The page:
While I do not usually consider Wikipedia an authoritative source on certain issues, it does do a good job explaining digital art. https://en.wikipedia.org/wiki/Digital_art

Abstract is sometimes part of digital art, or computer art, sometimes photographic depending on manipulations of the image. Example, all of these are abstract, all are photos, only the first is digital art, or my favorite term, computer art. Deciding where to Place your entry can be difficult. Computer art is a sub category of digital art.

https://wadedowdy.zenfolio.com/img/s/v-10/p1025541979-5.jpg

https://wadedowdy.zenfolio.com/img/s/v-10/p698297373-5.jpg

https://wadedowdy.zenfolio.com/img/s/v-10/p977212911-5.jpg

https://wadedowdy.zenfolio.com/img/s/v-10/p868877624-5.jpg

https://wadedowdy.zenfolio.com/img/s/v-10/p1008581507-5.jpg

https://wadedowdy.zenfolio.com/img/s/v-10/p889962879-5.jpg
 
Last edited:
Joined
Dec 7, 2005
Messages
483
Location
MN, USA
This is almost as bad as trying to decide on a price . . ;)

First of all, it's a great image. It immediately brought me back to my visit to Cork Screw Sanctuary outside of Naples FL- whether it was or wasn't, it immediately evoked that memory.

Categories inform expectations and in my mind they are terms of convenience for the folks who put on shows. But thinking back to the number of works we've bought from different professional galleries, I can't remember one of them describing any of them in terms of a category - only medium (etching, pastel, water color/pencil, oil etc.)

While 'Digital Art' may be categorically accurate, I'd stay away from the term 'digital' because of the expectations it sets up. That is, people tend to see things through the lens of their expectations and 'sitting at your computer' just doesn't ring as artistically true as 'sitting at your easel' (though it should).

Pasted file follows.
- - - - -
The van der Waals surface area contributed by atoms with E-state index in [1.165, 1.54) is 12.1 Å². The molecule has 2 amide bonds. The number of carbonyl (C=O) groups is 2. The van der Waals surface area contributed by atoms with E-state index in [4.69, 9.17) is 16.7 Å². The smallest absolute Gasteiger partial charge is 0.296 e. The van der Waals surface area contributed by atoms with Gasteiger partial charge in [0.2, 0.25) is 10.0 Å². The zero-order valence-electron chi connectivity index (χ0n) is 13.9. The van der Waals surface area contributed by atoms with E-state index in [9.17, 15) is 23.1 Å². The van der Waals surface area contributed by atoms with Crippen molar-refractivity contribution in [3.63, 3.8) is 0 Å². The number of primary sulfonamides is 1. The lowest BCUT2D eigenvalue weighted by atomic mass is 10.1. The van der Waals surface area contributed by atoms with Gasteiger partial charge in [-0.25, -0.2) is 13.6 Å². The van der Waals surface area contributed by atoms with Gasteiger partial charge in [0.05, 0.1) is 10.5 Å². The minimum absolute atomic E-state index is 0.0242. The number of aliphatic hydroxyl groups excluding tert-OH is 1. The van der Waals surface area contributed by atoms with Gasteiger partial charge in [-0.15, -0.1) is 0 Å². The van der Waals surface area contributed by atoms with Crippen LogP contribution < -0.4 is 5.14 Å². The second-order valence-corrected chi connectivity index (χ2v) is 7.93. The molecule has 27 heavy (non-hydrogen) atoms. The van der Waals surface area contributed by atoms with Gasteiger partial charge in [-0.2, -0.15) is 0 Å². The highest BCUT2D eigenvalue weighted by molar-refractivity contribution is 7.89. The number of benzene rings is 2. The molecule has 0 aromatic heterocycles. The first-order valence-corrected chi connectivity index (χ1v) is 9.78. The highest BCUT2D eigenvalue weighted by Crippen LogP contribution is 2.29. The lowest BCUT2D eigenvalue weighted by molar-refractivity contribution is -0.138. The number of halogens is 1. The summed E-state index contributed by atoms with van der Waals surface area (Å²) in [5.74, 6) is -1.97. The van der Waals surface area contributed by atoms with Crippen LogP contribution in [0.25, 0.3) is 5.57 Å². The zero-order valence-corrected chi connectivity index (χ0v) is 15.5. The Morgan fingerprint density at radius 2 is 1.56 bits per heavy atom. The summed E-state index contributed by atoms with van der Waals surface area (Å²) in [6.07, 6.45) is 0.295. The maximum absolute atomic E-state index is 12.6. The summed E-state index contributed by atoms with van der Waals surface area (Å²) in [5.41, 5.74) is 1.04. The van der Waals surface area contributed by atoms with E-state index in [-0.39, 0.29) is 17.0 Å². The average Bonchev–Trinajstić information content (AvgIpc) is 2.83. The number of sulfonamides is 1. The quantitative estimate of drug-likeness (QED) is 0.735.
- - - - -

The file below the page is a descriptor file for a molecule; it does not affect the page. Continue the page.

Personally, I like the term 'Manipulated Photographs' because it gives some sense of the medium and the process without setting up an expectation of what I should be looking for.
 
To me for some reason the word "manipulated" has a somewhat negative connotation and I would not use that in describing my images. To me, "Abstract" or "Abstraction" pretty much best describes some of the images I do and then leaves it up to the viewer to try and figure out what it is, if it's not something immediately identifiable, and also how it might have been achieved. Something like the abstract I shot the other day with my iPhone isn't really something one can look at and immediately guess what the source of it actually is, although they could probably figure that I had use Intentional Camera Movement to get the results I did.
 
Joined
Nov 14, 2005
Messages
1,529
Location
Winter Haven, florida
Wow, great insight and some pretty heavy reading. Like so much in art, sounds like there is no right answer.
I am leaning towards something simple like photographic medium, and leave it at that.